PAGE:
“Equitable estoppel,” a judicially created doctrine rooted in concerns of equity and good faith, is a principle of state contract law that had been found applicable to domestic arbitration. U.S. courts have held that a signatory to a contract who has relied upon the contract in filing court claims against a non-signatory is precluded (or “estopped”) from subsequently denying the applicability of the contract’s arbitration provision. This doctrine has at times been applied expansively and has attracted criticism.

The key issue before the Supreme Court in Outokompu was thus whether the text of the New York Convention – particularly Article II’s requirement of an agreement in writing “signed by the parties” – conflicts with Chapter 1 and precludes the application of contract-law doctrines like equitable estoppel to bind non-signatories to arbitration agreements.

The Supreme Court’s Decision

Justice Clarence Thomas wrote an opinion for a unanimous court, ruling in favor of GE Energy and holding that the New York Convention does not conflict with domestic equitable estoppel doctrines that permit the enforcement of arbitration agreements by non-signatories.

The Court found that the “Convention is simply silent on the issue of nonsignatory enforcement” and that:

“[t]his silence is dispositive here because nothing in the text of the Convention could be read to otherwise prohibit the application of domestic equitable estoppel doctrines.”

The Court endorsed an open-ended reading of Article II(3) of the Convention – the only provision explicitly dealing with enforcement of arbitration agreements – by holding that it requires enforcement “in certain circumstances, but it does not prevent the application of domestic laws that are more generous”.

The Court also referred to the context of Article II(3), finding that other parts of Article II contemplate the use of domestic law to “fill gaps in the Convention.” For instance, Article II(1) refers to disputes “capable of settlement by arbitration,” but leaves this category of disputes to be delineated in accordance with domestic law. In the Court’s view, this showed that Article II was not meant to displace relevant provisions of domestic law.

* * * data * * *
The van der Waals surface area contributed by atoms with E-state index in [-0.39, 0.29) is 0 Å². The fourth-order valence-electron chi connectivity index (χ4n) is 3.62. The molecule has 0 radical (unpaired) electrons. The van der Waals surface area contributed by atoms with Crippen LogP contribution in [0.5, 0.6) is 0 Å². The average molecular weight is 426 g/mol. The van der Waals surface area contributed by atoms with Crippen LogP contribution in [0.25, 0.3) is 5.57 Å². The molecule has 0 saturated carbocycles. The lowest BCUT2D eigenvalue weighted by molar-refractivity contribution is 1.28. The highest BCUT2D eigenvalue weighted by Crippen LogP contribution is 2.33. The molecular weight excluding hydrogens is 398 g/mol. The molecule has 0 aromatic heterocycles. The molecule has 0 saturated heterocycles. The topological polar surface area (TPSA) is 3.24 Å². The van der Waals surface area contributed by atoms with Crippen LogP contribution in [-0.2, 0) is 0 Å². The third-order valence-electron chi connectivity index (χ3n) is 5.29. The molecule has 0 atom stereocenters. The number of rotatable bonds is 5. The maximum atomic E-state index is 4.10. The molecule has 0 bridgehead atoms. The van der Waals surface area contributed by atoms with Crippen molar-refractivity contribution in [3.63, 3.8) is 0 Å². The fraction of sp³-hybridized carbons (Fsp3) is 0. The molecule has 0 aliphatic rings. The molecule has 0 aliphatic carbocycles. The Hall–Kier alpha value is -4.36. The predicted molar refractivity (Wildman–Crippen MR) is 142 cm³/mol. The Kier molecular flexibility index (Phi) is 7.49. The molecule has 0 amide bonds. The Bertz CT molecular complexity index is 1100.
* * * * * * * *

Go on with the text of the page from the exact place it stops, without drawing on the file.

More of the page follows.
In a particularly striking passage, the Court opined that nothing in the text of the Convention establishes a “rule of consent” that displaces domestic law, nor could the text of the Convention be read as allowing for some non-signatory enforcement doctrines but not others.

The Court proceeded to examine the negotiating and drafting history of the Convention to bolster the above conclusions. The Court found that the drafting history “shows only that the drafters sought to impose baseline requirements on contracting states,” but did not seek to “prevent contracting states from applying domestic law that permits nonsignatories to enforce arbitration agreements in additional circumstances.”

Finally, the Court considered “the postratification understanding of signatory nations,” as well as the 2006 UNCITRAL Recommendation (which had supported an open-ended interpretation of Article II’s requirement of an “agreement in writing”). The Court observed that “the weight of authority from contracting states” as expressed in judicial decisions and national arbitration legislation supported its interpretation of the Convention.

Justice Thomas’ opinion concluded by remanding the case to the Eleventh Circuit so that the lower court could address whether GE Energy was entitled to rely on the doctrine of equitable estoppel, as well as “which body of law governs that determination.”

Justice Sonia Sotomayor appended a brief concurring opinion, taking the position that :

“[p]arties seeking to enforce arbitration agreements under Article II of the Convention…may not rely on domestic nonsignatory doctrines that fail to reflect consent to arbitrate.”

Notably, Justice Sotomayor relied upon U.S. arbitration law – the FAA – in advancing this position and did not attempt to ground her arguments in the text of the New York Convention. Justice Sotomayor acknowledged difficulties in determining whether a non-signatory doctrine reflects consent to arbitrate, particularly given that the content of such doctrines varies across jurisdictions. Nonetheless, she urged lower courts to adopt a case-by-case analysis of whether “applying a domestic nonsignatory doctrine would violate the FAA’s inherent consent restriction.”

Treaty Interpretation Methodology

While the United States is not a party to the Vienna Convention on the Law of Treaties (“VCLT”), lower federal courts have at times relied upon it as “an authoritative guide to the customary international law of treaties” (see, e.g., Fujitsu Ltd. v. Federal Express Corp., 247 F.3d 423 (2d Cir. 2001)). The Supreme Court, however, continued its longstanding practice of avoiding references to the VCLT when construing international conventions. The “familiar tools of treaty interpretation” referred to in Justice Thomas’ opinion were all drawn from prior U.S. Supreme Court decisions.